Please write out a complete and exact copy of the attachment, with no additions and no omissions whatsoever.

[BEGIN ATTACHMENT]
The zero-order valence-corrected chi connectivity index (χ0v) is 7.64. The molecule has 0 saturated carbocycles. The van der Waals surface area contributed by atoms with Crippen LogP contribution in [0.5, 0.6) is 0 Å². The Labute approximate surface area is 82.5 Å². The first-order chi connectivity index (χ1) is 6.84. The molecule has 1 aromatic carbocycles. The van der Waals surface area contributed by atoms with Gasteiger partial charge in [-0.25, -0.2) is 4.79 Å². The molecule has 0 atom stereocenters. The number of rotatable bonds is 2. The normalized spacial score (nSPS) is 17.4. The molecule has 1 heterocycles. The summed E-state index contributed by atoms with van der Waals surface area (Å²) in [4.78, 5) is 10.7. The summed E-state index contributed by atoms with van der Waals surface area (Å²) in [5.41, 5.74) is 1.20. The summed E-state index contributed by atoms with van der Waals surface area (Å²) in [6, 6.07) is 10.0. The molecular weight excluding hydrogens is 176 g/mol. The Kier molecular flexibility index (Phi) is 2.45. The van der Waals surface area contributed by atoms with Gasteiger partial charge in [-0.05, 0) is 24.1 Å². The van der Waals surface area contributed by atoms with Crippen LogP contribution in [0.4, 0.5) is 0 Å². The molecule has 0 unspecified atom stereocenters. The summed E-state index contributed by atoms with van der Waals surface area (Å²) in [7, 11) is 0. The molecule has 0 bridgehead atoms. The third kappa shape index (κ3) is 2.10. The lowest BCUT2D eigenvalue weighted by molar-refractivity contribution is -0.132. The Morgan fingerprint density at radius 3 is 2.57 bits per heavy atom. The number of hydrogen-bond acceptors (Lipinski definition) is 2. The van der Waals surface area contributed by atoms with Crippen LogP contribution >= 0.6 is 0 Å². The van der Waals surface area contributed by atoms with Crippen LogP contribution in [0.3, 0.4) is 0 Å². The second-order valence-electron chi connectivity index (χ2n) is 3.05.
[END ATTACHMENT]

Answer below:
The zero-order valence-corrected chi connectivity index (χ0v) is 7.64. The molecule has 0 saturated carbocycles. The van der Waals surface area contributed by atoms with Crippen LogP contribution in [0.5, 0.6) is 0 Å². The Labute approximate surface area is 82.5 Å². The first-order chi connectivity index (χ1) is 6.84. The molecule has 1 aromatic carbocycles. The van der Waals surface area contributed by atoms with Gasteiger partial charge in [-0.25, -0.2) is 4.79 Å². The molecule has 0 atom stereocenters. The number of rotatable bonds is 2. The normalized spacial score (nSPS) is 17.4. The molecule has 1 heterocycles. The summed E-state index contributed by atoms with van der Waals surface area (Å²) in [4.78, 5) is 10.7. The summed E-state index contributed by atoms with van der Waals surface area (Å²) in [5.41, 5.74) is 1.20. The summed E-state index contributed by atoms with van der Waals surface area (Å²) in [6, 6.07) is 10.0. The molecular weight excluding hydrogens is 176 g/mol. The Kier molecular flexibility index (Phi) is 2.45. The van der Waals surface area contributed by atoms with Gasteiger partial charge in [-0.05, 0) is 24.1 Å². The van der Waals surface area contributed by atoms with Crippen LogP contribution in [0.4, 0.5) is 0 Å². The molecule has 0 unspecified atom stereocenters. The summed E-state index contributed by atoms with van der Waals surface area (Å²) in [7, 11) is 0. The molecule has 0 bridgehead atoms. The third kappa shape index (κ3) is 2.10. The lowest BCUT2D eigenvalue weighted by molar-refractivity contribution is -0.132. The Morgan fingerprint density at radius 3 is 2.57 bits per heavy atom. The number of hydrogen-bond acceptors (Lipinski definition) is 2. The van der Waals surface area contributed by atoms with Crippen LogP contribution >= 0.6 is 0 Å². The van der Waals surface area contributed by atoms with Crippen LogP contribution in [0.3, 0.4) is 0 Å². The second-order valence-electron chi connectivity index (χ2n) is 3.05.